WepPage last updated on: 8th September 2023
The UK Governments have recently announced that they have accepted the advice of the JCVI (Joint Committee on Vaccination and Immunisation) for a flu jab and autumn booster programme 2023. This will see eligible people get another booster vaccine against COVID-19 and a flu jab. To our knowledge his information applies in England, Scotland, Wales and Northern Ireland.
Who is eligible for the COVID booster and Flu jab?
The age cohorts for the flu and COVID vaccinations have been aligned and will allow for both vaccinations to be given at the same time.
Here is a list of everyone eligible for both the COVID and flu vaccine in the latest vaccine campaign:
- Residents in a care home for older adults.
- All adults aged 65 years and over.
- People aged 6 months to under 65 years in a clinical risk group.
- Frontline health and social care workers.
- People aged 12 to 64 years who are household contacts of people with immunosuppression.
- People aged 16 to 64 years who are carers in receipt of carer’s allowance, or those who are the main carer of an elderly or disabled person.
Anyone due to turn 65 years by 31 March 2024 will be eligible for both the flu and COVID vaccines. Anyone who is admitted to a care home for older adults, or who becomes immunosuppressed by this date should also be considered as eligible.
According to the Green Book, anyone with a history of a haematological malignancy, including leukaemia, would be considered a clinical risk group (immunosuppressed) and would be eligible for the Autumn booster. If you are still unsure whether you are eligible for the autumn booster, you can find further information in the Green Book on page 24 here. Alternatively please contact your healthcare team and/or our advocacy team on email@example.com to enquire.
Someone in my household is immunosuppressed - can I get the COVID and flu vaccines?
Yes, people who are household contacts and/or carers of immunosuppressed patients will be eligible for both the flu and COVID vaccines this Autumn. This is something Leukaemia Care has called for during previous booster campaigns and we are pleased to see this group included this Autumn.
When will I get the COVID booster and flu jab?
The autumn COVID booster and flu jab campaign is scheduled to run between September and December 2023, with the aim to complete the campaign by the 15th of December. Vaccinations are planned to begin nationally in care homes from the 11th of September, and the wider rollout of boosters and flu jabs is anticipated to begin formally on the 7th of October.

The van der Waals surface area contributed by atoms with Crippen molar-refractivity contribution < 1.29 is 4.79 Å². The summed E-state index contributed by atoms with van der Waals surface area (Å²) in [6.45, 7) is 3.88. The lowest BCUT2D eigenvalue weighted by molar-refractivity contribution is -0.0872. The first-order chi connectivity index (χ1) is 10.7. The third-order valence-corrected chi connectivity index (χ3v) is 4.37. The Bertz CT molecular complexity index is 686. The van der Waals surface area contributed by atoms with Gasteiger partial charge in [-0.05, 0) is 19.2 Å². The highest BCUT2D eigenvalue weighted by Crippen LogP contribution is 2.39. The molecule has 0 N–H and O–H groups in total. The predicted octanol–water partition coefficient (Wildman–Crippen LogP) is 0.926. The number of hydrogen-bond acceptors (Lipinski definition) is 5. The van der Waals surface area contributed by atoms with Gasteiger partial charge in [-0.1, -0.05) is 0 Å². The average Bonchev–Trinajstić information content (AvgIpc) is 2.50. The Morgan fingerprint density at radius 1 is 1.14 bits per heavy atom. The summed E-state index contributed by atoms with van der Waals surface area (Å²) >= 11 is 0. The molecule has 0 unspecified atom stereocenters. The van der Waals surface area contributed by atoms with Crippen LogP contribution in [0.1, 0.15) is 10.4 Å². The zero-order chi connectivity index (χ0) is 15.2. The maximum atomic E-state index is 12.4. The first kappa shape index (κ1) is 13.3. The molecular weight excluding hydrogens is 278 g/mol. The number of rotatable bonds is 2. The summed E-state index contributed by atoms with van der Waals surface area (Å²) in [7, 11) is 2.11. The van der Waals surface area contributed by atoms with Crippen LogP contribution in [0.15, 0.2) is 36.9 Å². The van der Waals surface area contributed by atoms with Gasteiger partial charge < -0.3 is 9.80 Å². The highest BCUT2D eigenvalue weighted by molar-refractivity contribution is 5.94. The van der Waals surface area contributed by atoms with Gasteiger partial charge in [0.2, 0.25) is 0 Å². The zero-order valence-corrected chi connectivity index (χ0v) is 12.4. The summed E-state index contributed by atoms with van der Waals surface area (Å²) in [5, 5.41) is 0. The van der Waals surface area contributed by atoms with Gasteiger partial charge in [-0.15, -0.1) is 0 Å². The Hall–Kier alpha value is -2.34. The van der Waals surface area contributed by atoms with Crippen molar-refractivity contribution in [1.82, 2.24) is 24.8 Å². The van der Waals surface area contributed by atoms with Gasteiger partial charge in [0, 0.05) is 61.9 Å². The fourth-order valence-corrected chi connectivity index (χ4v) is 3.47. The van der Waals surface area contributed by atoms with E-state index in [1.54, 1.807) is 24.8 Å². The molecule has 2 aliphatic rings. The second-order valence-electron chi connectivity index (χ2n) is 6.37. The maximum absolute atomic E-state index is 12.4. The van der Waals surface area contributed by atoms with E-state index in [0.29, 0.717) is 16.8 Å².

How do I get the autumn booster and flu jab?
Invitations are expected to be sent out to eligible patients by email, text, or as letters in the post, as with previous doses. From the 18th of September, eligible patients will also be able to book an appointment for their booster and flu jab using the national booking system online here.
If you aren’t able to book your vaccine online, you can call NHS 119 to book it over the phone. You can reach 119 Monday to Friday 9am-5pm or Saturday from 9am-1pm. Please note that the lines are closed on Sunday and bank holidays.
Should I bother with the autumn booster if I haven’t made any antibodies so far?
We would encourage everyone who is eligible to take up the offer of all COVID-19 booster vaccinations. This includes both people who have had a good antibody response to previous vaccines and those who haven’t. After the 3rd dose of the vaccine, there was some evidence that it increased an immune response in people who had not made many or any antibodies from the previous doses. Furthermore, antibodies are only part of the immune system and the role of other parts of the immune system isn’t yet fully understood. It is therefore possible that the boosters may yet boost your antibody production and/or your immune response further.
Evidence also shows the more recently you have been vaccinated the better protected you are.
Is the autumn booster the same as other vaccines?
Boosters from Pfizer, Moderna and Sanofi will be available during the Autumn campaign. The boosters have been updated from previous campaigns, and produce slightly higher levels of antibody against some strains of Omicron.
It cannot be predicted which additional variants of COVID will be circulating this winter, the Joint Committee on Vaccination and Immunisation (JCVI) have concluded that any of these updated vaccines can all be used in adults.
For a very small number of people, another vaccine product may be advised by your doctor.